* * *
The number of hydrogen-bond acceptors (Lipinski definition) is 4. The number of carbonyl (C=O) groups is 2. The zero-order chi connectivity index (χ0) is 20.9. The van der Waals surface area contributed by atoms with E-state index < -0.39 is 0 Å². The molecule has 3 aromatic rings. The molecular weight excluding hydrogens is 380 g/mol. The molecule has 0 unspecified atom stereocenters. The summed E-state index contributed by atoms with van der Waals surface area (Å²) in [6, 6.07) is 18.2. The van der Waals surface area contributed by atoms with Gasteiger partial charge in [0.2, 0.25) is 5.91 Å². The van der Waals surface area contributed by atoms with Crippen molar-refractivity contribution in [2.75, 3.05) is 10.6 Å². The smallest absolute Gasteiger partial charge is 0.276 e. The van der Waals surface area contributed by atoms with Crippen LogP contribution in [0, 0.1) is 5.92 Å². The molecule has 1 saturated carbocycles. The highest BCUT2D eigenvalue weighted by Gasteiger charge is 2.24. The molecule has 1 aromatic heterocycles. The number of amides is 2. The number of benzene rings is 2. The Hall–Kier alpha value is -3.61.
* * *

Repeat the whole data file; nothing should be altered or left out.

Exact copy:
The number of hydrogen-bond acceptors (Lipinski definition) is 4. The number of carbonyl (C=O) groups is 2. The zero-order chi connectivity index (χ0) is 20.9. The van der Waals surface area contributed by atoms with E-state index < -0.39 is 0 Å². The molecule has 3 aromatic rings. The molecular weight excluding hydrogens is 380 g/mol. The molecule has 0 unspecified atom stereocenters. The summed E-state index contributed by atoms with van der Waals surface area (Å²) in [6, 6.07) is 18.2. The van der Waals surface area contributed by atoms with Gasteiger partial charge in [0.2, 0.25) is 5.91 Å². The van der Waals surface area contributed by atoms with Crippen molar-refractivity contribution in [2.75, 3.05) is 10.6 Å². The smallest absolute Gasteiger partial charge is 0.276 e. The van der Waals surface area contributed by atoms with Crippen LogP contribution in [0, 0.1) is 5.92 Å². The molecule has 1 saturated carbocycles. The highest BCUT2D eigenvalue weighted by Gasteiger charge is 2.24. The molecule has 1 aromatic heterocycles. The number of amides is 2. The number of benzene rings is 2. The Hall–Kier alpha value is -3.61.